New strategy would lift 70,000 children out of poverty this year – Minister

State pension to be benchmarked against the cost of living

Over 70,000 children will be lifted out of consistent poverty by the end of the year, while the State pension will be benchmarked against the cost of living, under a five-year “anti poverty” strategy which is to be published on Tuesday.

Titled the Roadmap for Social Inclusion 2020-2025, it also promises anyone who can work will be offered it while employment rates among people with disabilities are predicted to increase by more than 10 per cent over the strategy lifetime – to 33 per cent.

However, underlining the State’s heavy reliance on social transfers to mitigate poverty and inequality, it says the share of people at risk of poverty before transfers will still be almost 40 per cent in five years’ time, at 37.9 per cent, albeit down from 41 per cent in 2018.

The focus . . . is on building social inclusion, using an expanded approach that moves beyond the traditional focus on income poverty

Minister for Employment Affairs and Social Protection, Regina Doherty, had committed to publishing this strategy during the summer and its much-delayed publication on Tuesday may well be one of her last acts as Minister.


“It is a clear statement of intention by the Government that the gains we have seen in the Irish economy in recent years must be shared across all members of society,” she said. “The roadmap presents seven high-level goals, 22 targets and 66 unique commitments. The focus . . . is on building social inclusion, using an expanded approach that moves beyond the traditional focus on income poverty."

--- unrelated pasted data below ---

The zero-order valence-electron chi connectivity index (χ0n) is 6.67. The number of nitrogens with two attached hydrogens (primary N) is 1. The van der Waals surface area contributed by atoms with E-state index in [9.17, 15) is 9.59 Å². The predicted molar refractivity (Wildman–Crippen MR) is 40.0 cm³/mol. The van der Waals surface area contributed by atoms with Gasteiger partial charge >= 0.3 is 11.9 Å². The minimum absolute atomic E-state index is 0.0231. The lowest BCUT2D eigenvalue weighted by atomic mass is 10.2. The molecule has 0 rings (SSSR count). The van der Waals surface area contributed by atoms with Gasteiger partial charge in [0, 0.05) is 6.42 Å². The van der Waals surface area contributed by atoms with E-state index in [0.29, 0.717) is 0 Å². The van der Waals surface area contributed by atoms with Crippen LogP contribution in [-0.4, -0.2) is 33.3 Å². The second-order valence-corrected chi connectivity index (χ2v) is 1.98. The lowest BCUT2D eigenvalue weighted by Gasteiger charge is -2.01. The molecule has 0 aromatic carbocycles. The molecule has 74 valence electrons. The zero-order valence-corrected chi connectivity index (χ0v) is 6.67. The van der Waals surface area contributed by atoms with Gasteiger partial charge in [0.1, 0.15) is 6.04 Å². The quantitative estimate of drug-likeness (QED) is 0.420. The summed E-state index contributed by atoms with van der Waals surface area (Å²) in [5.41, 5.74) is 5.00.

This reaffirms the Government’s long-held commitment to reduce the national consistent poverty rate to two per cent or less and to do so over the period up to 2025.

The current national consistent poverty rate is 5.6 per cent. Among children it is 7.7 per cent – or 92,000 children in consistent poverty. The strategy aims to reduce this to 37,000 by the end of 2020.

Seven top-line goals focus on increased employment, fair pay and working conditions, income security for older people, reducing child poverty, reducing poverty among people with disabilities, improving community cohesion, and access to quality services for all.

Among the 66 commitments are to increase paid parental leave from two weeks to seven weeks; provide extra supports to early learning childcare settings where a high proportion of children are in poverty, consider benchmarking welfare payments as well as the State pension against cost-of-living, and, review the welfare system with a view to individualising all adult payments and doing away with “dependent” adult categories.

Kitty Holland

Kitty Holland

Kitty Holland is Social Affairs Correspondent of The Irish Times